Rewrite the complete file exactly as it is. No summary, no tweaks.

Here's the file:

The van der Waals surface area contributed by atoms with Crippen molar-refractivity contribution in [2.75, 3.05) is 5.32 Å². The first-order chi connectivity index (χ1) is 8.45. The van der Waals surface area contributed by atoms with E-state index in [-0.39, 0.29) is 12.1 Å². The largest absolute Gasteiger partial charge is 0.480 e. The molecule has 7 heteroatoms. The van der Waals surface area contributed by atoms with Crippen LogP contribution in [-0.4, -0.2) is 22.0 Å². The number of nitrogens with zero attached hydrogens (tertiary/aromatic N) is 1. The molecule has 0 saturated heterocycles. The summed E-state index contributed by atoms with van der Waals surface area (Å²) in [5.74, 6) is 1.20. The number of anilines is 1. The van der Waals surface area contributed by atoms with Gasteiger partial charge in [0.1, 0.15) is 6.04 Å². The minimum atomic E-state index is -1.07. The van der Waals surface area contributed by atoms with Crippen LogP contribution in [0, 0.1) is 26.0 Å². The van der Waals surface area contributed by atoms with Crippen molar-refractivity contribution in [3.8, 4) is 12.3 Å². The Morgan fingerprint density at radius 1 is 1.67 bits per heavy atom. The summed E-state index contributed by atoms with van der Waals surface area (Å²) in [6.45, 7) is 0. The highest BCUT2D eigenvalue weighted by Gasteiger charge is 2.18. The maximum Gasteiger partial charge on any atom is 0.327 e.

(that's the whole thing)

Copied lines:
The van der Waals surface area contributed by atoms with Crippen molar-refractivity contribution in [2.75, 3.05) is 5.32 Å². The first-order chi connectivity index (χ1) is 8.45. The van der Waals surface area contributed by atoms with E-state index in [-0.39, 0.29) is 12.1 Å². The largest absolute Gasteiger partial charge is 0.480 e. The molecule has 7 heteroatoms. The van der Waals surface area contributed by atoms with Crippen LogP contribution in [-0.4, -0.2) is 22.0 Å². The number of nitrogens with zero attached hydrogens (tertiary/aromatic N) is 1. The molecule has 0 saturated heterocycles. The summed E-state index contributed by atoms with van der Waals surface area (Å²) in [5.74, 6) is 1.20. The number of anilines is 1. The van der Waals surface area contributed by atoms with Gasteiger partial charge in [0.1, 0.15) is 6.04 Å². The minimum atomic E-state index is -1.07. The van der Waals surface area contributed by atoms with Crippen LogP contribution in [0, 0.1) is 26.0 Å². The van der Waals surface area contributed by atoms with Crippen molar-refractivity contribution in [3.8, 4) is 12.3 Å². The Morgan fingerprint density at radius 1 is 1.67 bits per heavy atom. The summed E-state index contributed by atoms with van der Waals surface area (Å²) in [6.45, 7) is 0. The highest BCUT2D eigenvalue weighted by Gasteiger charge is 2.18. The maximum Gasteiger partial charge on any atom is 0.327 e.